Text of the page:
“Clean” is an Anglo-Saxon word, which comes into modern pronunciation with little alteration; it means to wash and to make bright. Dirt collects at the intersection between a solid surface and air. Some of the dirt is sitting on top of dirt and is really more in the air than on the counter or floor. This dirt is cleared away and air fills the space just vacated. However, there still remains the dirt that is in direct interaction with the solid surface. This surface must be worked on in such a way as to make it bright. The duality of surface and air is paralleled by a similar duality in cleaning, that of clearing and shining.
In regard to the human body, cleaning is movement or the expenditure of energy. The basic duality of cleaning extends to the mind and the body of the person cleaning. The body does the clearing and the mind does the shining. The mind conceives of cleaning and of cleanliness as a virtue. Cleaning is its own reward for those who don't resent a collaboration with bodily efforts. And for people who like to hire me, a clean house is their reward. The mind must be really shining in order to put the body through what is a vigorous routine.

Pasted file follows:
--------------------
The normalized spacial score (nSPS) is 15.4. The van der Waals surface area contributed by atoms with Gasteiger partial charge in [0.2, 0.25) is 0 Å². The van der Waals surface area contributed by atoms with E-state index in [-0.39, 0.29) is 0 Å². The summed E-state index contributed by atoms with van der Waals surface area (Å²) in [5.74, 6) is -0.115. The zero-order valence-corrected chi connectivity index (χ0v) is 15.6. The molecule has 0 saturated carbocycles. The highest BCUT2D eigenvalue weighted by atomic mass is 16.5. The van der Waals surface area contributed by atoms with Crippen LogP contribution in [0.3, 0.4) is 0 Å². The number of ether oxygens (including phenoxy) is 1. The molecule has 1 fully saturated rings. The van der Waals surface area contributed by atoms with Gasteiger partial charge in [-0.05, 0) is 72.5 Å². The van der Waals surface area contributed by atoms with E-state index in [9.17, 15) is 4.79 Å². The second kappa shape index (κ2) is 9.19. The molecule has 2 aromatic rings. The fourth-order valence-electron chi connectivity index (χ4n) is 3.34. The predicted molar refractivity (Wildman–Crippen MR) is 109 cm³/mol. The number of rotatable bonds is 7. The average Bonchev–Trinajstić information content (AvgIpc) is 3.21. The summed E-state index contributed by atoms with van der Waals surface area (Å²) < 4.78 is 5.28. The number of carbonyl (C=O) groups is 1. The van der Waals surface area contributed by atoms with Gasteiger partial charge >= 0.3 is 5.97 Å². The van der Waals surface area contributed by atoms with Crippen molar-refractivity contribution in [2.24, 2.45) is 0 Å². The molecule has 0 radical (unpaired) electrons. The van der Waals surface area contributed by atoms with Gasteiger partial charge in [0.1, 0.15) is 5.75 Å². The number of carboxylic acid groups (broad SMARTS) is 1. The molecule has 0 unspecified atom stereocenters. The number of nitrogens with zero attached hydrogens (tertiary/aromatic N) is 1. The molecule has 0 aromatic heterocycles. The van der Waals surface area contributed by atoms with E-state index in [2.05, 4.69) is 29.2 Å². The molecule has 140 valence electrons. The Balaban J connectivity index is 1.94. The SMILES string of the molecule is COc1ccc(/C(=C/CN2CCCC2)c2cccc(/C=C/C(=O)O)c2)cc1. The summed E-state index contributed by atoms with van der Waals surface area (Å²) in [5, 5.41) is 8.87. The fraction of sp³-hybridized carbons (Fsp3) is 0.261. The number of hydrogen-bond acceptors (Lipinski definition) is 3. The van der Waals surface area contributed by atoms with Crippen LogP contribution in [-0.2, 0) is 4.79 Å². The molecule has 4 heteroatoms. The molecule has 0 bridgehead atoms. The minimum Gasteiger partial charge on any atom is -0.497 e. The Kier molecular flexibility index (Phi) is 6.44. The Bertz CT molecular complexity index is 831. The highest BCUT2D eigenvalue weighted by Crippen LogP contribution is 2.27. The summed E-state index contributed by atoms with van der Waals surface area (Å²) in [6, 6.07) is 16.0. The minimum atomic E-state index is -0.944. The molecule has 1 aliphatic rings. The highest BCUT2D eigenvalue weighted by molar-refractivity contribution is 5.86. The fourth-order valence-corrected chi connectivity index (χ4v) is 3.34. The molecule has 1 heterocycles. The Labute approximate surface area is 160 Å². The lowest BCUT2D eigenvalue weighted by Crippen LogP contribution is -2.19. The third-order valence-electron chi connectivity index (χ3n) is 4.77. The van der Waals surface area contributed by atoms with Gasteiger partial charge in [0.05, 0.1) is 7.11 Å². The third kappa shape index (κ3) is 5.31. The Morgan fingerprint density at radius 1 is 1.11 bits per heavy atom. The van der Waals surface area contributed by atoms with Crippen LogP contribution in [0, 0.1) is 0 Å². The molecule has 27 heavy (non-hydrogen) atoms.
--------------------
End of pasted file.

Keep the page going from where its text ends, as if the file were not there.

Cleaning involves the body from its extremities to its center. One is often standing on tiptoes or crouching on them.
Fingers are subjected to the almost constant exercise of rubbing. The legs are stretched in deep knee bends and the muscles of the wrist and forearm start to bulge from hard use. The extending of arms works the shoulder muscles and bending over at the waist stretches the dorsal muscles of the legs. The stomach and lower back muscles stretch and contract to buoy up the torso as it leans over, straightens up, and leans over again. Between all of these exercises there is a coordination that turns cleaning into a slow ballet. When the body has learned how to work the cleaning process without conscious instructions, the mind can go slightly blank, just giving off a little shine. The body will go on with grace and unconscious artistry.